First note that $\triangle COA\sim \triangle CBD$. By properties of circles: $\angle CDX=\angle CAK,\angle BDX=\angle OAK$, using this we can prove $\triangle CDX\sim \triangle CAK, \triangle XDB\sim \triangle KAO$, which gives: $\frac {CX}{CK}=\frac {CD}{CA}=\frac {BD}{OA}=\frac {BX}{OK}$$\Rightarrow \frac {CX}{BX}=\frac {CK}{OK}=1$$\Rightarrow CX=BX$. Q.E.D

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## Comments

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TopNewestBonus point to proving $AN$ trisects $BC$, and another bonus point to proving $DN$ trisects $BO$!

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Both are trivial using Menelaus' theorem.

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Well using your notation I just play around with the harmonic conjugates $(X,C)$ and $(B,M)$, so it's pretty much the same thing with Menelaus'.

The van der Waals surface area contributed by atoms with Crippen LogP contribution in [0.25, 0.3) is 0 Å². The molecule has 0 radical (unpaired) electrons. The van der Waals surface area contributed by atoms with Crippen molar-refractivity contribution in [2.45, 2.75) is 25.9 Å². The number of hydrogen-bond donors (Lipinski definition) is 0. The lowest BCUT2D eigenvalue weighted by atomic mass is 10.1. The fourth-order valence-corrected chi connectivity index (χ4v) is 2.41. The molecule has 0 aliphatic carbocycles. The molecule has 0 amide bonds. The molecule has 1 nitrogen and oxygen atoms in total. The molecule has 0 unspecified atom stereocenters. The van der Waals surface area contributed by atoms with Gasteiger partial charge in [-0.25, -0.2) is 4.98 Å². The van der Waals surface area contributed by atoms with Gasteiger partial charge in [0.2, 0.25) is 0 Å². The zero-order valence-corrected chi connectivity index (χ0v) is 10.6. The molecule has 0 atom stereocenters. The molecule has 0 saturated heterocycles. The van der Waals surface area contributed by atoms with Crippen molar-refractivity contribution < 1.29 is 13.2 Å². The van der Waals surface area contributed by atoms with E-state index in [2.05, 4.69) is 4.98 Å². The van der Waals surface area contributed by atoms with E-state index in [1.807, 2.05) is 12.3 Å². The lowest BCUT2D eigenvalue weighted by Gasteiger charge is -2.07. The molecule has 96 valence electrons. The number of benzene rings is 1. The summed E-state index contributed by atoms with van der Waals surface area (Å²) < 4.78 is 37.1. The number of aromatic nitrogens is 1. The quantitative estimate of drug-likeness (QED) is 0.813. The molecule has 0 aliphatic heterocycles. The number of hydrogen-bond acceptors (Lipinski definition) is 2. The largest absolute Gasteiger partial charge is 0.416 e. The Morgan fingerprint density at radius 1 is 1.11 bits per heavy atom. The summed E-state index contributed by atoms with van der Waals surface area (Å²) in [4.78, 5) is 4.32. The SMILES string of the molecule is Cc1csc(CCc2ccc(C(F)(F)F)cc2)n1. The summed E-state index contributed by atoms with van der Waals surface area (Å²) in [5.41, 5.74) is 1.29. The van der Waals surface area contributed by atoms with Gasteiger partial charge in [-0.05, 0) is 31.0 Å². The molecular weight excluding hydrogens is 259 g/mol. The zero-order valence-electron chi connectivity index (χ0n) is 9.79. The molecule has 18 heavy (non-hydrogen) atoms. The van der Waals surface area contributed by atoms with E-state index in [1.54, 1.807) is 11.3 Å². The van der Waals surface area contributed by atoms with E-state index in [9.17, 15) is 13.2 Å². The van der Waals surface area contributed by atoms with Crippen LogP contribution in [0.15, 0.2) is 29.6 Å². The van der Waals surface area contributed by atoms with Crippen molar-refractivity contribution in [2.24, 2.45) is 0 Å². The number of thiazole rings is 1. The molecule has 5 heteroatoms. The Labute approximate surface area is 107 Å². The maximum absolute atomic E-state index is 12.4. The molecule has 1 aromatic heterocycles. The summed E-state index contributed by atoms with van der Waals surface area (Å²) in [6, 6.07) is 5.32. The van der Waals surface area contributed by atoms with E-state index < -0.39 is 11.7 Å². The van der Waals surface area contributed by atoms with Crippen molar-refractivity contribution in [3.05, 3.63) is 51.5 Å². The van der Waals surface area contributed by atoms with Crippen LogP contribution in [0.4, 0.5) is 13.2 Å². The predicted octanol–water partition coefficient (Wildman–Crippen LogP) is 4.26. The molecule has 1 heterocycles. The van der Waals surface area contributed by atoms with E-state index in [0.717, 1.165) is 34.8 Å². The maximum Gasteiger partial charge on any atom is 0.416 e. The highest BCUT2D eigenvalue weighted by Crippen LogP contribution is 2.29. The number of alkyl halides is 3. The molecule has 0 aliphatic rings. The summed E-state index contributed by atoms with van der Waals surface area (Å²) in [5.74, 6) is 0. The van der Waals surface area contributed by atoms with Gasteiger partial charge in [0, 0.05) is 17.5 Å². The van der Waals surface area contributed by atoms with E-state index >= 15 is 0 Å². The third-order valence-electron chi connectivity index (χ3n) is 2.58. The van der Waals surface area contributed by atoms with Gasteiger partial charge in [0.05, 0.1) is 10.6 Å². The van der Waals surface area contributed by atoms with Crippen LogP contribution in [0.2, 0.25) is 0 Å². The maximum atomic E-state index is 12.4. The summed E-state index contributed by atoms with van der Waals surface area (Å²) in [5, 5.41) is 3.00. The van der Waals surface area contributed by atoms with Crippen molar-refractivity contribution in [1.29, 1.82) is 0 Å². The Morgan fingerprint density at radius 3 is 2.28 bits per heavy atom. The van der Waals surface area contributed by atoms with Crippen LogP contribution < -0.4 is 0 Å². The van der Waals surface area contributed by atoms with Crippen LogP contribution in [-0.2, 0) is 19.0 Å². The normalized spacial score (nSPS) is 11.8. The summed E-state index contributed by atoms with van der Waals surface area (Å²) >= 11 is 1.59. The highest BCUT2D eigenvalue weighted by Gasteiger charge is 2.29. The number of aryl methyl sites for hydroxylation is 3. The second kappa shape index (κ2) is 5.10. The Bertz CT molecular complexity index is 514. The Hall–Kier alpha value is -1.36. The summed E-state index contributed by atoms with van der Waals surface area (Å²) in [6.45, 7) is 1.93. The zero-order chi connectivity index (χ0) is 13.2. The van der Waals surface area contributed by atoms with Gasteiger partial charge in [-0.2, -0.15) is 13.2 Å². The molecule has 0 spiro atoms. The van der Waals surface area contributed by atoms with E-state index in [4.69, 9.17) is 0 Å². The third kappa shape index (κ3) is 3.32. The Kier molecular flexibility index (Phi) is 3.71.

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Yes menneeaus will prove it

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Here goes my solution : Denote $\{M\} = BC \cap NK$ then we have $NCKM$ is concyclic (since $\angle KNM = \angle OBC = \angle KCM$ : I skipped a few details here, you can verify them if you will). Using the angle chasing technique, one has $\angle NKM = \angle NCM= \angle NAB \implies KM || AB$. Now, consider the triangle $OBC$ with $KM || OB$ and $K$ is the midpoint of OC, these lead to the fact that $M$ being the midpoint of $BC$ as expected.

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Elegant solution